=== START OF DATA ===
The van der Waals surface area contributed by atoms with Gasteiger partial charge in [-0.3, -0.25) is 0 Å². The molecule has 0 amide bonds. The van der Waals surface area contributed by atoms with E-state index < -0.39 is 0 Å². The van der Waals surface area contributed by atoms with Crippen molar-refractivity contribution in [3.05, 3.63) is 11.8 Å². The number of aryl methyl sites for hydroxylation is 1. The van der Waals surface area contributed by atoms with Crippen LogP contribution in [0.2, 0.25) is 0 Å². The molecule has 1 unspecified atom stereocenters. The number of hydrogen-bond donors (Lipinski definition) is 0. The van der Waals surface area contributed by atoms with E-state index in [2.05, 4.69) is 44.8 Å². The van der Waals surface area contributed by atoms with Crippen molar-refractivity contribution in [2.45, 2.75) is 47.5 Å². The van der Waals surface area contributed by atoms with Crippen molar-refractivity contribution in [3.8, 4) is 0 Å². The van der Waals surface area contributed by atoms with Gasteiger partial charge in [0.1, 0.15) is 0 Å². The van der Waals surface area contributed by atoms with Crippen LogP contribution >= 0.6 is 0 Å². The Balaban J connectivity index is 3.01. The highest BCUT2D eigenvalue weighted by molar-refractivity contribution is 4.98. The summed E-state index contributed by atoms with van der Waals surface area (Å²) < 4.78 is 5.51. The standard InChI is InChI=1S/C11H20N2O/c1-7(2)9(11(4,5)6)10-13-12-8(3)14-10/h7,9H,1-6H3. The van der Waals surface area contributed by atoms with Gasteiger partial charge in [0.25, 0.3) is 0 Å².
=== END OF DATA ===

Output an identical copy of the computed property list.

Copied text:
The van der Waals surface area contributed by atoms with Gasteiger partial charge in [-0.3, -0.25) is 0 Å². The molecule has 0 amide bonds. The van der Waals surface area contributed by atoms with E-state index < -0.39 is 0 Å². The van der Waals surface area contributed by atoms with Crippen molar-refractivity contribution in [3.05, 3.63) is 11.8 Å². The number of aryl methyl sites for hydroxylation is 1. The van der Waals surface area contributed by atoms with Crippen LogP contribution in [0.2, 0.25) is 0 Å². The molecule has 1 unspecified atom stereocenters. The number of hydrogen-bond donors (Lipinski definition) is 0. The van der Waals surface area contributed by atoms with E-state index in [2.05, 4.69) is 44.8 Å². The van der Waals surface area contributed by atoms with Crippen molar-refractivity contribution in [2.45, 2.75) is 47.5 Å². The van der Waals surface area contributed by atoms with Crippen molar-refractivity contribution in [3.8, 4) is 0 Å². The van der Waals surface area contributed by atoms with Gasteiger partial charge in [0.1, 0.15) is 0 Å². The van der Waals surface area contributed by atoms with Crippen LogP contribution >= 0.6 is 0 Å². The Balaban J connectivity index is 3.01. The highest BCUT2D eigenvalue weighted by molar-refractivity contribution is 4.98. The summed E-state index contributed by atoms with van der Waals surface area (Å²) < 4.78 is 5.51. The standard InChI is InChI=1S/C11H20N2O/c1-7(2)9(11(4,5)6)10-13-12-8(3)14-10/h7,9H,1-6H3. The van der Waals surface area contributed by atoms with Gasteiger partial charge in [0.25, 0.3) is 0 Å².